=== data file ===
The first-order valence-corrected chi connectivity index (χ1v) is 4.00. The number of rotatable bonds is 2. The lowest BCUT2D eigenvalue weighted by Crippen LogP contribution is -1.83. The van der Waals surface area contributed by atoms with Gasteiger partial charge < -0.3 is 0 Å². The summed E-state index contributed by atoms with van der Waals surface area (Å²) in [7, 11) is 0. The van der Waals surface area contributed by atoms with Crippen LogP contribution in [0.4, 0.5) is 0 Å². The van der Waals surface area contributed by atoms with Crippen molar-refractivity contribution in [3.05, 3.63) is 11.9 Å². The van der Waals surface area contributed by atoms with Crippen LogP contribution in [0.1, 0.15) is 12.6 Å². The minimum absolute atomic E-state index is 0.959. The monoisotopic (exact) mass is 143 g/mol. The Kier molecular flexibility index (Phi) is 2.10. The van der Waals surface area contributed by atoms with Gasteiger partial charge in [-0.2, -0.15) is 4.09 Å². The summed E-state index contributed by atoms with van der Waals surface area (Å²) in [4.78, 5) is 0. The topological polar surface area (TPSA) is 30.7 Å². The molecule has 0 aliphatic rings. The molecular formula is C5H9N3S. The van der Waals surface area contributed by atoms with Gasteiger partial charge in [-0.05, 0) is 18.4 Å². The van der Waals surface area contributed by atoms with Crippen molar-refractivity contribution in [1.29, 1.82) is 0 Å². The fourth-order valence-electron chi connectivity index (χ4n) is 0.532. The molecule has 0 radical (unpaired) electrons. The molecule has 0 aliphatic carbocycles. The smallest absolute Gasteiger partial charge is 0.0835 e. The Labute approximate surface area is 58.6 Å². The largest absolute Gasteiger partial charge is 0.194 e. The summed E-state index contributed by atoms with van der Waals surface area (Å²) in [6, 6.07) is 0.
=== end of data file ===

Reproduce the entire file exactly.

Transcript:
The first-order valence-corrected chi connectivity index (χ1v) is 4.00. The number of rotatable bonds is 2. The lowest BCUT2D eigenvalue weighted by Crippen LogP contribution is -1.83. The van der Waals surface area contributed by atoms with Gasteiger partial charge < -0.3 is 0 Å². The summed E-state index contributed by atoms with van der Waals surface area (Å²) in [7, 11) is 0. The van der Waals surface area contributed by atoms with Crippen LogP contribution in [0.4, 0.5) is 0 Å². The van der Waals surface area contributed by atoms with Crippen molar-refractivity contribution in [3.05, 3.63) is 11.9 Å². The van der Waals surface area contributed by atoms with Crippen LogP contribution in [0.1, 0.15) is 12.6 Å². The minimum absolute atomic E-state index is 0.959. The monoisotopic (exact) mass is 143 g/mol. The Kier molecular flexibility index (Phi) is 2.10. The van der Waals surface area contributed by atoms with Gasteiger partial charge in [-0.2, -0.15) is 4.09 Å². The summed E-state index contributed by atoms with van der Waals surface area (Å²) in [4.78, 5) is 0. The topological polar surface area (TPSA) is 30.7 Å². The molecule has 0 aliphatic rings. The molecular formula is C5H9N3S. The van der Waals surface area contributed by atoms with Gasteiger partial charge in [-0.05, 0) is 18.4 Å². The van der Waals surface area contributed by atoms with Crippen molar-refractivity contribution in [1.29, 1.82) is 0 Å². The fourth-order valence-electron chi connectivity index (χ4n) is 0.532. The molecule has 0 radical (unpaired) electrons. The molecule has 0 aliphatic carbocycles. The smallest absolute Gasteiger partial charge is 0.0835 e. The Labute approximate surface area is 58.6 Å². The largest absolute Gasteiger partial charge is 0.194 e. The summed E-state index contributed by atoms with van der Waals surface area (Å²) in [6, 6.07) is 0.